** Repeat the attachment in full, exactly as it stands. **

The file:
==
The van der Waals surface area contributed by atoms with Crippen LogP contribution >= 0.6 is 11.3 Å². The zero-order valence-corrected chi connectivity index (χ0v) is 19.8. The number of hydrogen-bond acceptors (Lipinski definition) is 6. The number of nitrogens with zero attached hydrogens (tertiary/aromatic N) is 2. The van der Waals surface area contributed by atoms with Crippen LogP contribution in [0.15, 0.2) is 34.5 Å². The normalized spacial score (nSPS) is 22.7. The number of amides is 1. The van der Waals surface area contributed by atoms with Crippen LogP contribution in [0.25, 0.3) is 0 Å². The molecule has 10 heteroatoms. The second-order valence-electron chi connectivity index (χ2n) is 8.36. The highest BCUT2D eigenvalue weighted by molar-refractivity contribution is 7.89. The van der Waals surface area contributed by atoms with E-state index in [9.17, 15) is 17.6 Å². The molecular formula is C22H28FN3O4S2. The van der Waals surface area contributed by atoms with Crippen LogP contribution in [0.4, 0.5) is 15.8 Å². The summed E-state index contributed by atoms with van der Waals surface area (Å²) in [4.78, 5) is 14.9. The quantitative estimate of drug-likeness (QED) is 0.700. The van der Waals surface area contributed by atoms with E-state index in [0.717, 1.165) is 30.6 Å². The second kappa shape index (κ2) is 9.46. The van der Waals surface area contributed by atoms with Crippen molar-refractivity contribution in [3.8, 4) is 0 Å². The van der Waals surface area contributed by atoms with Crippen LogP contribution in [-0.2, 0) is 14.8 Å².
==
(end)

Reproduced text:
The van der Waals surface area contributed by atoms with Crippen LogP contribution >= 0.6 is 11.3 Å². The zero-order valence-corrected chi connectivity index (χ0v) is 19.8. The number of hydrogen-bond acceptors (Lipinski definition) is 6. The number of nitrogens with zero attached hydrogens (tertiary/aromatic N) is 2. The van der Waals surface area contributed by atoms with Crippen LogP contribution in [0.15, 0.2) is 34.5 Å². The normalized spacial score (nSPS) is 22.7. The number of amides is 1. The van der Waals surface area contributed by atoms with Crippen LogP contribution in [0.25, 0.3) is 0 Å². The molecule has 10 heteroatoms. The second-order valence-electron chi connectivity index (χ2n) is 8.36. The highest BCUT2D eigenvalue weighted by molar-refractivity contribution is 7.89. The van der Waals surface area contributed by atoms with E-state index in [9.17, 15) is 17.6 Å². The molecular formula is C22H28FN3O4S2. The van der Waals surface area contributed by atoms with Crippen LogP contribution in [0.4, 0.5) is 15.8 Å². The summed E-state index contributed by atoms with van der Waals surface area (Å²) in [4.78, 5) is 14.9. The quantitative estimate of drug-likeness (QED) is 0.700. The van der Waals surface area contributed by atoms with E-state index in [0.717, 1.165) is 30.6 Å². The second kappa shape index (κ2) is 9.46. The van der Waals surface area contributed by atoms with Crippen molar-refractivity contribution in [3.8, 4) is 0 Å². The van der Waals surface area contributed by atoms with Crippen LogP contribution in [-0.2, 0) is 14.8 Å².